About the time of the massacre of "Kaskiyeh" (1858) we heard that some white men were measuring land to the south of us. In company with a number of other warriors I went to visit them. We could not understand them very well, for we had no interpreter, but we made a treaty with them by shaking hands and promising to be brothers. Then we made our camp near their camp, and they came to trade with us. We gave them buckskin, blankets, and ponies in exchange for shirts and provisions. We also brought them game, for which they gave us some money. We did not know the value of this money, but we kept it and later learned from the Navajo Indians that it was very valuable.
Every day they measured land with curious instruments and put down marks which we could not understand. They were good men, and we were sorry when they had gone on into the west. They were not soldiers. These were the first white men I ever saw.
About ten years later some more white men came. These were all warriors. They made their camp on the Gila River south of Hot Springs. At first they were friendly and we did not dislike them, but they were not as good as those who came first.
After about a year some trouble arose between them and the Indians, and I took the war path as a warrior, not as a chief. I had not been wronged, but some of my people bad been, and I fought with my tribe; for the soldiers and not the Indians were at fault.
Not long after this some of the officers of the United States troops invited our leaders to hold a conference at Apache Pass (Fort Bowie). Just before noon the Indians were shown into a tent and told that they would be given something to eat. When in the tent they were attacked by soldiers. our chief, Mangus-Colorado, and several other warriors, by cutting through the tent, escaped; but most of the warriors were killed or captured. Among the Bedonkohe Apaches killed at this time were Sanza, Kladetahe, Niyokahe, and Gopi. After this treachery the Indians went back to the mountains and left the fort entirely alone. I do not think that the agent had anything to do with planning this, for he had always treated us well. I believe it was entirely planned by the soldiers.
From the very first the soldiers sent out to our western country, and the officers in charge of them, did not hesitate to wrong the Indians. They never explained to the Government when an Indian was wronged, but always reported the misdeeds of the Indians. Much that was done by mean white men was reported at Washington as the deeds of my people.
The Indians always tried to live peaceably with the white soldiers and settlers. One day during the time that the soldiers were stationed at Apache Pass I made a treaty with the post. This was done by shaking hands and promising to be brothers. Cochise and Mangus-Colorado did likewise. I do not know the name of the officer in command, but this was the first regiment that ever came to Apache Pass. This treaty was made about a year before we were attacked in a tent, as above related. In a few days after the attack at Apache Pass we organized in the mountains and returned to fight the soldiers. There were two tribes-the Bedonkohe and the Chokonen Apaches, both commanded by Cochise. After a few days' skirmishing we attacked a freight train that was coming in with supplies for the Fort. We killed some of the men and captured the others. These prisoners our chief offered to trade for the Indians whom the soldiers had captured at the massacre in the tent. This the officers refused, so we killed our prisoners, disbanded, and went into hiding in the mountains. Of those who took part in this affair I am the only one now living.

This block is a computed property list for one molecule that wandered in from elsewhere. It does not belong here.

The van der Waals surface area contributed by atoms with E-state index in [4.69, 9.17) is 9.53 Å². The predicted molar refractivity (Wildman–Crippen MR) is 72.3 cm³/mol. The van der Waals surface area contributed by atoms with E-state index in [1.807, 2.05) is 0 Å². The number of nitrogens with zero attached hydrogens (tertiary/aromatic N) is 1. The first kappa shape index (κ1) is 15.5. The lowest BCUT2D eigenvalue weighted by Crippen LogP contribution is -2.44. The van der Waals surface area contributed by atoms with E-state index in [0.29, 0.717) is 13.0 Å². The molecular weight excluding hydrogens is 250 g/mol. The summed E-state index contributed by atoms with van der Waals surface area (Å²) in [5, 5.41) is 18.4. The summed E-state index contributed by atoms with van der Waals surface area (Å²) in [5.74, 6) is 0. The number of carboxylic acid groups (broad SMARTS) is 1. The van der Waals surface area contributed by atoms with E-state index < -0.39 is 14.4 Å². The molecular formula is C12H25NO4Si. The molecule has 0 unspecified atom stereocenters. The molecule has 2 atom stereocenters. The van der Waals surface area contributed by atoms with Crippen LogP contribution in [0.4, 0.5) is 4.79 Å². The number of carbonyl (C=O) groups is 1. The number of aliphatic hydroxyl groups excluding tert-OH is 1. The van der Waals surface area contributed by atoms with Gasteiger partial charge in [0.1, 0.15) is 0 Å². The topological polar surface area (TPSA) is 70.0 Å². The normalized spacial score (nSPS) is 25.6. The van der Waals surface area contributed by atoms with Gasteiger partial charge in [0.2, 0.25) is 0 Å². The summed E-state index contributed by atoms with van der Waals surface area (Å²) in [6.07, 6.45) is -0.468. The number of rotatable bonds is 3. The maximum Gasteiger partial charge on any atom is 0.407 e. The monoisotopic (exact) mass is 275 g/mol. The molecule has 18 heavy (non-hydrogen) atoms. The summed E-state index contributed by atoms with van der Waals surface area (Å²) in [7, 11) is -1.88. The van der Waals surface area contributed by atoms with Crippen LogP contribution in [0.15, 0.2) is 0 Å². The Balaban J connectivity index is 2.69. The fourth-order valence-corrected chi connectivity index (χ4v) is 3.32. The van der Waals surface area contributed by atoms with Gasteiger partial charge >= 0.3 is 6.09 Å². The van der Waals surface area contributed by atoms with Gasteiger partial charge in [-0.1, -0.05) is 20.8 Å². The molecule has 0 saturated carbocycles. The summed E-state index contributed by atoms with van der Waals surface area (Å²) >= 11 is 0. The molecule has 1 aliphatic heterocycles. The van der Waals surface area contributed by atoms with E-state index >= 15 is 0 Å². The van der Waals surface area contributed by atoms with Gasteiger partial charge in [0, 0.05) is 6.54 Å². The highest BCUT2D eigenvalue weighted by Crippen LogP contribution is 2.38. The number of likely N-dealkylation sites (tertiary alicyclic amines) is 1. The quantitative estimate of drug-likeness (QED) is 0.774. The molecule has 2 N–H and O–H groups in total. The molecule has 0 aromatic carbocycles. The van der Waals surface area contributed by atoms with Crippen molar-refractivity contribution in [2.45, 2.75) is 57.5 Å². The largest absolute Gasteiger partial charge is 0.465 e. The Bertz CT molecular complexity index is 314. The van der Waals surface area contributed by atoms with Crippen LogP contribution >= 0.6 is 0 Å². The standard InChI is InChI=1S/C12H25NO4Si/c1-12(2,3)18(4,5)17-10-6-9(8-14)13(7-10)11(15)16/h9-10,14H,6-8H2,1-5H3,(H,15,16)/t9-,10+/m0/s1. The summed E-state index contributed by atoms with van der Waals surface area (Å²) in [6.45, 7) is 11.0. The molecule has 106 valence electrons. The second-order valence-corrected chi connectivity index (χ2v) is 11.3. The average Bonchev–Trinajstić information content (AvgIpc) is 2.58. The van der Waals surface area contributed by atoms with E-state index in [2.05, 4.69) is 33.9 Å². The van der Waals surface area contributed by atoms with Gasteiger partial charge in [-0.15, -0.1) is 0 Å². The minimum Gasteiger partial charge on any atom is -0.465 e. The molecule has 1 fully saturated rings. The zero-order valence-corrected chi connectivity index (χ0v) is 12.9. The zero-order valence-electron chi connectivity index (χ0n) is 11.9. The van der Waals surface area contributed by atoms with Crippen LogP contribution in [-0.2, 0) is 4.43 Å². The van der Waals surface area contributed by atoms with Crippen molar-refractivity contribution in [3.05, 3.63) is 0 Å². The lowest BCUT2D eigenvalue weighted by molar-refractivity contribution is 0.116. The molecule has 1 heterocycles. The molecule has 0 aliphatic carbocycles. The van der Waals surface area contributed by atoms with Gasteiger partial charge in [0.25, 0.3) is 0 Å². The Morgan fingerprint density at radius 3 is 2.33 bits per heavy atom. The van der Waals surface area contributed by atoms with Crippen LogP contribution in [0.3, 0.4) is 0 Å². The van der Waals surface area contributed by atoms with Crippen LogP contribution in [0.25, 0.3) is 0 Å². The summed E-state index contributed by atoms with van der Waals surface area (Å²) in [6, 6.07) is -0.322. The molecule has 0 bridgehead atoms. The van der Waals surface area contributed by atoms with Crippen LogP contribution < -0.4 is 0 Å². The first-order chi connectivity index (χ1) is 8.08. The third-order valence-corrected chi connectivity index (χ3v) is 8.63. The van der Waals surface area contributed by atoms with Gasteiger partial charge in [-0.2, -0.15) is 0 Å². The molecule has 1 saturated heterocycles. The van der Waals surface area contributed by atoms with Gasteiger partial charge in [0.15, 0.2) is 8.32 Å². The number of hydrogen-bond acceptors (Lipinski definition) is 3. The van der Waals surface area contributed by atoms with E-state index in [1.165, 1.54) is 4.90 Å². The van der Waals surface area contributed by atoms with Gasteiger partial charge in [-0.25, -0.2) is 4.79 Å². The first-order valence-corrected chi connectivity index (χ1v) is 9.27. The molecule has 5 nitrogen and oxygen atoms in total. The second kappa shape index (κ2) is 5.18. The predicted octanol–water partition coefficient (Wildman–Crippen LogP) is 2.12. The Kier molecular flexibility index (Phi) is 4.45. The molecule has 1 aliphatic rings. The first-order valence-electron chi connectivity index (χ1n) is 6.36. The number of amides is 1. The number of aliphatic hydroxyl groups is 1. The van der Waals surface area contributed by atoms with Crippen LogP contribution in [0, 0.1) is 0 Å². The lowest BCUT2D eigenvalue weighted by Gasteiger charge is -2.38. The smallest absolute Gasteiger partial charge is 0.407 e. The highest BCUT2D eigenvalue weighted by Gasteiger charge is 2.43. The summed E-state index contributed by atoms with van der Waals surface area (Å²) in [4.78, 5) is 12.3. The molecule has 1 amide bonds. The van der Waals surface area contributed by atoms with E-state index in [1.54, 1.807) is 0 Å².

In a few days troops were sent out to search for us, but as we were disbanded, it was, of course, impossible for them to locate any hostile camp. During the time they were searching for us many of our warriors (who were thought by the soldiers to be peaceable Indians) talked to the officers and men, advising them where they might find the camp they sought, and while they searched we watched them from our hiding places and laughed at their failures.
After this trouble all of the Indians agreed not to be friendly with the white men any more. There was no general engagement, but a long struggle followed. Sometimes we attacked the white men, sometimes they attacked us. First a few Indians would be killed and then a few soldiers. I think the killing was about equal on each side. The number killed in these troubles did not amount to much, but this treachery on the part of the soldiers had angered the Indians and revived memories of other wrongs, so that we never again trusted the United States troops.
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